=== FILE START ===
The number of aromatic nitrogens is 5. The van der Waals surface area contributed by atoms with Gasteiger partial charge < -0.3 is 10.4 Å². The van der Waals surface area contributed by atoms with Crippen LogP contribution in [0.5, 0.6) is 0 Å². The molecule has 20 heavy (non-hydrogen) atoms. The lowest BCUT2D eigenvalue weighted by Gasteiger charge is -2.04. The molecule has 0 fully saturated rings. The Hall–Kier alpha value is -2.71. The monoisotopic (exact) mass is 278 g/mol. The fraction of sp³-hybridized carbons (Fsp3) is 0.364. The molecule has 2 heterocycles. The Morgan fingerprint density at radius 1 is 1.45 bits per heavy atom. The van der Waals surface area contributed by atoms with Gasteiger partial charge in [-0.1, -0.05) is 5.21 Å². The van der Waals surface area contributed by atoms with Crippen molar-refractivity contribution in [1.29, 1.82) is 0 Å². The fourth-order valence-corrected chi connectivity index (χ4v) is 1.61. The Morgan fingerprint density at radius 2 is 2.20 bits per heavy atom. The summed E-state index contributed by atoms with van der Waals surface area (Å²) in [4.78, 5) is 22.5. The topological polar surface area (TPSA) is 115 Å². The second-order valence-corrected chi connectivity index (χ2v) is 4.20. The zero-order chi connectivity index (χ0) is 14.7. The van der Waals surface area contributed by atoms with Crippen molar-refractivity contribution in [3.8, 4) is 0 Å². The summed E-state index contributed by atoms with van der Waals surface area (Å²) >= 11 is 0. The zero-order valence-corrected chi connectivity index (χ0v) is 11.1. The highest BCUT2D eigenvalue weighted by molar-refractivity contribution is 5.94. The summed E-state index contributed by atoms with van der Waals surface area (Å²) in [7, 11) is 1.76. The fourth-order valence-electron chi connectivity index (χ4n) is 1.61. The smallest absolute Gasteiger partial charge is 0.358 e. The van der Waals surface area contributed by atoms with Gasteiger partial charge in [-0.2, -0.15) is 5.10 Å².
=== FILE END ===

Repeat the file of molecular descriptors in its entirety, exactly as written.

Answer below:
The number of aromatic nitrogens is 5. The van der Waals surface area contributed by atoms with Gasteiger partial charge < -0.3 is 10.4 Å². The van der Waals surface area contributed by atoms with Crippen LogP contribution in [0.5, 0.6) is 0 Å². The molecule has 20 heavy (non-hydrogen) atoms. The lowest BCUT2D eigenvalue weighted by Gasteiger charge is -2.04. The molecule has 0 fully saturated rings. The Hall–Kier alpha value is -2.71. The monoisotopic (exact) mass is 278 g/mol. The fraction of sp³-hybridized carbons (Fsp3) is 0.364. The molecule has 2 heterocycles. The Morgan fingerprint density at radius 1 is 1.45 bits per heavy atom. The van der Waals surface area contributed by atoms with Gasteiger partial charge in [-0.1, -0.05) is 5.21 Å². The van der Waals surface area contributed by atoms with Crippen molar-refractivity contribution in [1.29, 1.82) is 0 Å². The fourth-order valence-corrected chi connectivity index (χ4v) is 1.61. The Morgan fingerprint density at radius 2 is 2.20 bits per heavy atom. The summed E-state index contributed by atoms with van der Waals surface area (Å²) in [4.78, 5) is 22.5. The topological polar surface area (TPSA) is 115 Å². The second-order valence-corrected chi connectivity index (χ2v) is 4.20. The zero-order chi connectivity index (χ0) is 14.7. The van der Waals surface area contributed by atoms with Crippen molar-refractivity contribution in [3.8, 4) is 0 Å². The summed E-state index contributed by atoms with van der Waals surface area (Å²) >= 11 is 0. The zero-order valence-corrected chi connectivity index (χ0v) is 11.1. The highest BCUT2D eigenvalue weighted by molar-refractivity contribution is 5.94. The summed E-state index contributed by atoms with van der Waals surface area (Å²) in [7, 11) is 1.76. The fourth-order valence-electron chi connectivity index (χ4n) is 1.61. The smallest absolute Gasteiger partial charge is 0.358 e. The van der Waals surface area contributed by atoms with Gasteiger partial charge in [-0.2, -0.15) is 5.10 Å².